• Schwenger B, Schober S, Simon D. DUMPS cattle carry a point mutation in the uridine monophosphate synthase gene. Genomics. 1993;16:241–244. [PubMed]
  • Shuster DE, Kehrli ME, Ackermann MR, Gilbert RO. Identification and prevalence of a genetic defect that causes leukocyte adhesion deficiency in Holstein cattle. Proc Natl Acad Sci. 1992;89:9225–9229. [PMC free article] [PubMed]
  • Sonstegard TS, Lopez-Corrales NL, Kappes SM, Stone RT, Ambady S, Ponce de Leon FA, Beattie CW. An integrated genetic and physical map of the bovine X chromosome. Mamm Genome. 1997;8:16–20. [PubMed]
  • Srivastava AK, Montonen O, Saarialho-Kere U, Chen E, Baybayan P, Pispa J, Limon J, Schlessinger D, Kere J. Fine mapping of the EDA gene: A translocation breakpoint is associated with a CpG island that is transcribed. Am J Hum Genet. 1996;58:126–132. [PMC free article] [PubMed]
  • Srivastava AK, Pispa J, Hartung AJ, Du Y, Ezer S, Jenks T, Shimada T, Pekkanen M, Mikkola ML, Ko MSH, et al. The Tabby phenotype is caused by mutation in a mouse homologue of the EDA gene that reveals novel mouse and human exons and encodes a protein (ectodysplasin-A) with collagenous domains. Proc Natl Acad Sci. 1997;94:13069–13074. [PMC free article] [PubMed]
  • Warren W, Smith TP, Rexroad CE, III, Fahrenkrug SC, Allison T, Shu CL, Catanese J, de Jong PJ. Construction and characterization of a new bovine bacterial artificial chromosome library with 10 genome-equivalent coverage. Mamm Genome. 2000;11:662–663. [PubMed]
  • Wijeratne WVS, O'Toole D, Wood L, Harkness JW. A genetic, pathological and virological study of congenital hypotrichosis and incisor anodontia in cattle. Vet Rec. 1988;122:149–152. [PubMed]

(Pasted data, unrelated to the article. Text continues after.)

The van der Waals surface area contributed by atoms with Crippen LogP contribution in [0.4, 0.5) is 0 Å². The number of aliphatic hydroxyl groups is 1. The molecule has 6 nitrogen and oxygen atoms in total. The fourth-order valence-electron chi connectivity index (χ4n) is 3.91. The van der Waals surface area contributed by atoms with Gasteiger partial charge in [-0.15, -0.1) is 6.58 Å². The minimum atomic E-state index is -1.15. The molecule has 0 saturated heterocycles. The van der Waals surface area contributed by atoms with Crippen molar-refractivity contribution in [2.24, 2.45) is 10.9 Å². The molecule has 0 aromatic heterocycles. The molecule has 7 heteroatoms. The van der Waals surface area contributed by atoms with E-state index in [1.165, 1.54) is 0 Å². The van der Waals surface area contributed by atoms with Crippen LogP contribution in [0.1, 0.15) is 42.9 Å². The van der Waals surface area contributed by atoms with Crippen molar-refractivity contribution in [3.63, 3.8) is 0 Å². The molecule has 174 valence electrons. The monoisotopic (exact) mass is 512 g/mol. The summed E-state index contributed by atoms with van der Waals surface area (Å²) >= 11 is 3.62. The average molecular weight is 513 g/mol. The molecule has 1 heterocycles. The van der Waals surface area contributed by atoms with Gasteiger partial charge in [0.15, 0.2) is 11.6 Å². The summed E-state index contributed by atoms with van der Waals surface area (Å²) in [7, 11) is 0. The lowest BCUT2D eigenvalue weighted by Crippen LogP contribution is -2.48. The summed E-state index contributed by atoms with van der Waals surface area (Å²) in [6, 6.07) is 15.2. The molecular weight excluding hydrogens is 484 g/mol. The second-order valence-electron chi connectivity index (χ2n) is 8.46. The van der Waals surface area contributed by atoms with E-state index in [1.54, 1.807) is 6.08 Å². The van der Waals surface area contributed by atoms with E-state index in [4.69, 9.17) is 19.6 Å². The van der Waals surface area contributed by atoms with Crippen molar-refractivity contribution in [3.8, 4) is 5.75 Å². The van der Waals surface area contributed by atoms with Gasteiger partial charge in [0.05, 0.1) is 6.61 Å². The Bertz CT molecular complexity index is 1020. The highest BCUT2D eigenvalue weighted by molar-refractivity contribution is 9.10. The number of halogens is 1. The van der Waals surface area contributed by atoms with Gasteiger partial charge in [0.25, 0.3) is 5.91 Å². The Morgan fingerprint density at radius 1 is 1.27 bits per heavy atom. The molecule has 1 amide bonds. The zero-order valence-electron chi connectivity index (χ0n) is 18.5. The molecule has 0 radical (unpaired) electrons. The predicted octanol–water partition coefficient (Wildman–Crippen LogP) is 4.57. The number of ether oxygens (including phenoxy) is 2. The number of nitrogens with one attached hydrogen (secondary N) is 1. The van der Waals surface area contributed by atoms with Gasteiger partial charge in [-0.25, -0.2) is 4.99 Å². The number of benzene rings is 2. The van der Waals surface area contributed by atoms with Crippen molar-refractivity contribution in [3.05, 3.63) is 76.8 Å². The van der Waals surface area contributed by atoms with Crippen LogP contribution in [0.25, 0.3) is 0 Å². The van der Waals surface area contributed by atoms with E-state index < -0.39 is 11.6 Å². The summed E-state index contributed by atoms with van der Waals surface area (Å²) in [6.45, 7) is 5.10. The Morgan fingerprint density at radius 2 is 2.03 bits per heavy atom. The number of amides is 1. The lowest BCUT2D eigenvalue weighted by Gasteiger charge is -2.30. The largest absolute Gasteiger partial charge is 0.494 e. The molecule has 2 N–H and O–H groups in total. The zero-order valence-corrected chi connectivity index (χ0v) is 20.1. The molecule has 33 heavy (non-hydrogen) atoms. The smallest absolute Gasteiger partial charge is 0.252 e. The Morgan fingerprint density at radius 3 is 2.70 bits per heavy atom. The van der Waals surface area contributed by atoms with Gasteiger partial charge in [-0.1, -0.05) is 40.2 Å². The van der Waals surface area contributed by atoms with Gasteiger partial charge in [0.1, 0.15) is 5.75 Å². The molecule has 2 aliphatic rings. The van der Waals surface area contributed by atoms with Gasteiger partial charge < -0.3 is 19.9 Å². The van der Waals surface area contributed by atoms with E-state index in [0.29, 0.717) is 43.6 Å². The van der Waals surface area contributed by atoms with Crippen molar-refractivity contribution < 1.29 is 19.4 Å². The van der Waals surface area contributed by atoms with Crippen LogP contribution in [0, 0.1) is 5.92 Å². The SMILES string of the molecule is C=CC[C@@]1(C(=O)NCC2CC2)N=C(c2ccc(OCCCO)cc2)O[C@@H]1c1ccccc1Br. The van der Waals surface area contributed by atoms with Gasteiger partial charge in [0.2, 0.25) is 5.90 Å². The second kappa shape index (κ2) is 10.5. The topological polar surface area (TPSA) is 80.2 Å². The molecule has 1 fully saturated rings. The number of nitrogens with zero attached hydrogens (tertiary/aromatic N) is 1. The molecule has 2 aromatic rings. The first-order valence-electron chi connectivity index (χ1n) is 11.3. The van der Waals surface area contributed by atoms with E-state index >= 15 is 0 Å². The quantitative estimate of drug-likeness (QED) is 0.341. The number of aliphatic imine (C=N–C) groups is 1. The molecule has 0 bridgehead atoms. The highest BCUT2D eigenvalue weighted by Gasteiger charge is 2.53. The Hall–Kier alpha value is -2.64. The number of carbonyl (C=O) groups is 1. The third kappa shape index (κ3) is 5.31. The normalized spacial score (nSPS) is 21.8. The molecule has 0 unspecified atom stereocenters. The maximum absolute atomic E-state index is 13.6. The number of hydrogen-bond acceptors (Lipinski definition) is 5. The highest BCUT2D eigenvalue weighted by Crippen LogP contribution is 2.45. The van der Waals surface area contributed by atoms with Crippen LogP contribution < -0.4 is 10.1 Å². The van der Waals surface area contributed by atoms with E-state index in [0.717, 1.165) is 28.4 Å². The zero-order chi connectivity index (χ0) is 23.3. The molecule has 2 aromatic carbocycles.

• Yan M, Wang L-C, Hymowitz SG, Schilbach S, Lee J, Goddard A, de Vos AM, Gao W-Q, Dixit VM. Two-amino acid molecular switch in an epithelial morphogen that regulates binding to two distinct receptors. Science. 2000;290:523–527. [PubMed]
  • Zhu B, Smith JA, Tracey SM, Konfortov BA, Welzel K, Schalkwyk LC, Lehrach H, Kollers S, Masabanda J, Buitkamp J, et al. A 5x genome coverage bovine BAC library: Production, characterization, and distribution. Mamm Genome. 1999;10:706–709. [PubMed]

Articles from Genome Research are provided here courtesy of Cold Spring Harbor Laboratory Press
PubReader format: click here to try

Formats:

Related citations in PubMed

See reviews...See all...

Cited by other articles in PMC

See all...

Links

  • Gene
    Gene
    Gene links
  • Gene (nucleotide)
    Gene (nucleotide)
    Records in Gene identified from shared sequence links
  • GEO Profiles
    GEO Profiles
    Related GEO records
  • HomoloGene
    HomoloGene
    HomoloGene links
  • MedGen
    MedGen
    Related information in MedGen
  • Nucleotide
    Nucleotide
    Published Nucleotide sequences
  • OMIM
    OMIM
    OMIM record citing PubMed
  • Protein
    Protein
    Published protein sequences
  • PubMed
    PubMed
    PubMed citations for these articles
  • Substance
    Substance
    PubChem Substance links

Recent Activity

Your browsing activity is empty.

Activity recording is turned off.

Turn recording back on

See more...